Rating: The Good – 87.7 Genre: Mystery, Thriller Duration: 128 mins Director: Alfred Hitchcock Stars: James Stewart, Kim Novak
Hitchcock’s timeless mystery delves deep inside the psyche as private detective Scottie (Jimmy Stewart) is called into investigate the strange behaviour of his friend’s wife but ultimately develops a dangerous obsession with her. Hitchcock’s films are always remembered for his ground-breaking direction and edge-of-your-seat action but Vertigo is the finest example of both. It’s also his most aesthetically plush film where colour and theme play off each other in dizzying manner wrapped up warmly in Bernard Herrmann’s ultra audacious and seminal score. Stewart responds with a haunting performance that more than anything else grounds the often surreal story in reality while Kim Novak is a picture of ambiguity with the voice and poise to match and it’s difficult to imagine a more suitable Madeleine.
Though the movie has ascended to top of many people’s all time great movies list in recent years, there are some who believe that it’s not even Hitch’s best. It could be argued that the story is too drawn out in parts and that there is a tendency to disengage especially from the final act of the film. This renders it less enjoyable than many of Hitchcock’s other classics which never once lose the audience. That said, Vertigo is still head and shoulders above the vast majority of thrillers and the fact that so many back it as the greatest film of all time must count for something.
Rating: The Good – 74.4 Genre: Drama Duration: 102mins Director: Otto Preminger Stars: Frank Sinatra, Kim Novak, Eleanor Parker
Director Otto Preminger and star Frank Sinatra play to both their strengths in this ahead of its time if slightly limited exploration of drug abuse. Old Blue Eyes plays a former illicit card dealer recently released from prison where he kicked a drug habit with the help of a good doctor and healthy distractions such as learning to play the drums. He arrives home to both an overbearing (not to mention overacting) wife who uses her paralysis as an emotional hammer and his former boss and drug supplier who use every opportunity to harass him back into the illegal rackets and the drug use that goes with it. Only his dream of making it big as a drummer and an old flame (Kim Novak) whom he never pursued because of the guilt he feels over his wife give him the motivation to resist.
Though it is never explicitly named, the drug is heroin and for 1955, that was controversial enough. There’s an admirable attempt to show the grittier side to the life of an addict from the demeaning desperate acts to acquire a fix to the turmoil of cold turkey and Sinatra and writers Walter Newman and Lewis Melter (adapting Nelson Algren’s novel) give it a reasonably dramatic depth. Sinatra was actually quite interesting in these far from tough guy roles (e.g., From Here to Eternity) even if at times he played them a little wide-eyed. That was largely down to his watchability and his natural charisma but he puts a lot of himself into this role and it shows. Novak is excellent as the moral compass in his life and gives yet another professional performance full of wisdom. That is in stark contrast to Eleanor Parker’s unfortunately poor turn as the needy wife which just seems out of kilter with the rest of the film.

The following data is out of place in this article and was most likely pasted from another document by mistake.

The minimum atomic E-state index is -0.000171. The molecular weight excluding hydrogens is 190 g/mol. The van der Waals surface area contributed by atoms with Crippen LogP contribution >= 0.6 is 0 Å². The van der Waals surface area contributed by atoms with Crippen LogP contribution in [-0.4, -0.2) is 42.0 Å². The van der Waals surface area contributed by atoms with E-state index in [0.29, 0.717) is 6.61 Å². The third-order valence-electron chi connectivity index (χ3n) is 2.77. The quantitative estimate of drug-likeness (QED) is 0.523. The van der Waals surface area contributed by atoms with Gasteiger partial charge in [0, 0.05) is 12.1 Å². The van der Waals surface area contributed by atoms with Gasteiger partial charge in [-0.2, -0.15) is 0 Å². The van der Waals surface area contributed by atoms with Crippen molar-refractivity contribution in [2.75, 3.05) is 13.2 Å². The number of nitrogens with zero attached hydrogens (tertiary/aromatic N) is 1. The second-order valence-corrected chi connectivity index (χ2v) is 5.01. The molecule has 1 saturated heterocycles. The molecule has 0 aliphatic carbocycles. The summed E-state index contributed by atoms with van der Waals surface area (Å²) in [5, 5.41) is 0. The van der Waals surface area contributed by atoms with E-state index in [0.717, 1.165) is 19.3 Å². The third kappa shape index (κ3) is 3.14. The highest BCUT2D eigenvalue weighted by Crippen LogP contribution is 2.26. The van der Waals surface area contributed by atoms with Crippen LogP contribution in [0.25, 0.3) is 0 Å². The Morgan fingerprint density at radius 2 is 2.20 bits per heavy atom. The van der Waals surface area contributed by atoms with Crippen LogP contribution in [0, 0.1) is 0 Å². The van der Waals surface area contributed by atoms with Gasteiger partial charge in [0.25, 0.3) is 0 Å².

If anyone is in their element here, it’s Preminger who pulls out all the stops with his set design, lighting, and general composition. From the moment Saul Bass’ typically quirky opening credits appear in tandem with Elmer Bernstein’s sultry yet jaunty score (a style of opening we’d see again in Preminger’s Anatomy of a Murder) to the dramatic close, The Man with the Golden Arm is an immensely polished and visually striking film. To such an extent in fact that it ranks up there with films like The Big Sleep. The drama is a little weak by today’s standards and it clearly didn’t occur to anyone to address the more squalid and sordid moral dilemas that addiction can give rise to but the technical sophistication and compelling turns allow us to look past that. Overall, The Man with the Golden Arm is a strong addition to both Preminger and Sinatra’s catalogue and a worthy film for its time.